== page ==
A graduate of Eastern Michigan University and resident of Ypsilanti, artist and illustrator Jesse Rubenfeld is best known for his ambidextrous “Two-fisted Drawings,” as well as his pop-culture and comic-book themed paintings and illustrations. Rubenfeld draws inspiration from all sorts of sources; art-lovers will spot superheroes, movie characters, and the residents of Sesame Street in his drawings. Also popular are his series of parody paintings, inspired by famous works of art, but with a twist, like Mona Lisa dressed up as Wonder Woman. His work will be on the display on weekends, all month long at the Riverside Art Center, starting Friday, March 4, with an artist reception Friday, March 11, from 5-7pm. Runs through March 26.
The beautiful thing about the kinds of songs that Tanager make are how layered they are… These are guitars that envelop you, drums that pull you, melodic phrases that levitate you (and no, I’m not on drugs as I write this)… Those ethereal traits have always distinguished a Tanager song, a hybrid of coarse distortion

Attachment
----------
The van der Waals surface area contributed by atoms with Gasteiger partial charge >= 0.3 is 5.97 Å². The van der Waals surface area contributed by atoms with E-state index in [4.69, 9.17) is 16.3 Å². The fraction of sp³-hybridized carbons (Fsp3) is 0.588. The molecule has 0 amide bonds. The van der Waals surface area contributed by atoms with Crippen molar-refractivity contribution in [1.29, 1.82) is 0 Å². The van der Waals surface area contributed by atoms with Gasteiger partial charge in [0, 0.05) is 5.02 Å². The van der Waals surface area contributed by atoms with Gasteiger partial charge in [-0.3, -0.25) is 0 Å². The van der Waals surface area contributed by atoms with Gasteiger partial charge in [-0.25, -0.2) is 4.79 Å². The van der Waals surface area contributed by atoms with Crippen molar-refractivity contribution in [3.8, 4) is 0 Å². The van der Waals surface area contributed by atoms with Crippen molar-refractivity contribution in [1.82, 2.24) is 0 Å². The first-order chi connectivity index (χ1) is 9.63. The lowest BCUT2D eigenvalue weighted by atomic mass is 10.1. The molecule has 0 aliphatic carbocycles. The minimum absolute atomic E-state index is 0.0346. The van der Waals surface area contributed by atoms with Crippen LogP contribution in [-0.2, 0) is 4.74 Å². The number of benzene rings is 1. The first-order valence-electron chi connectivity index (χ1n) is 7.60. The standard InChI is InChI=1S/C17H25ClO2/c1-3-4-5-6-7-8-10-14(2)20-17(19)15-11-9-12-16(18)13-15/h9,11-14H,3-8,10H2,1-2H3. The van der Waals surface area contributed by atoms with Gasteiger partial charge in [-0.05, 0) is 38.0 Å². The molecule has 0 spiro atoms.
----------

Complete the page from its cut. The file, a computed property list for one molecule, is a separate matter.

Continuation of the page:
It is heartrending to see that message, reverberated through the past and into the present. Cynics may be tempted to ask, “Have we really made any progress?”. Yet, above the calls of protest and activism, the gallery is also filled with silence, waiting for the viewer’s response to the question, “Will you change it?”
Flint’s story is essential to the film because it illustrates the power of greed and why corporate money has no place in government. Macroeconomics 101 tells us that corporations are beholden to one thing—their stockholders. Humans do not enter into this equation. How can you have a democracy for the people when corporate money runs the government? You can’t.
Following Dr. John Harvey Kellogg, a prodigious doctor whose ecstasy over medicine overshadowed his regard for those closest to him, and his striving younger brother W.K., who toiled unappreciated under his brother before setting off on his own to great fame and success.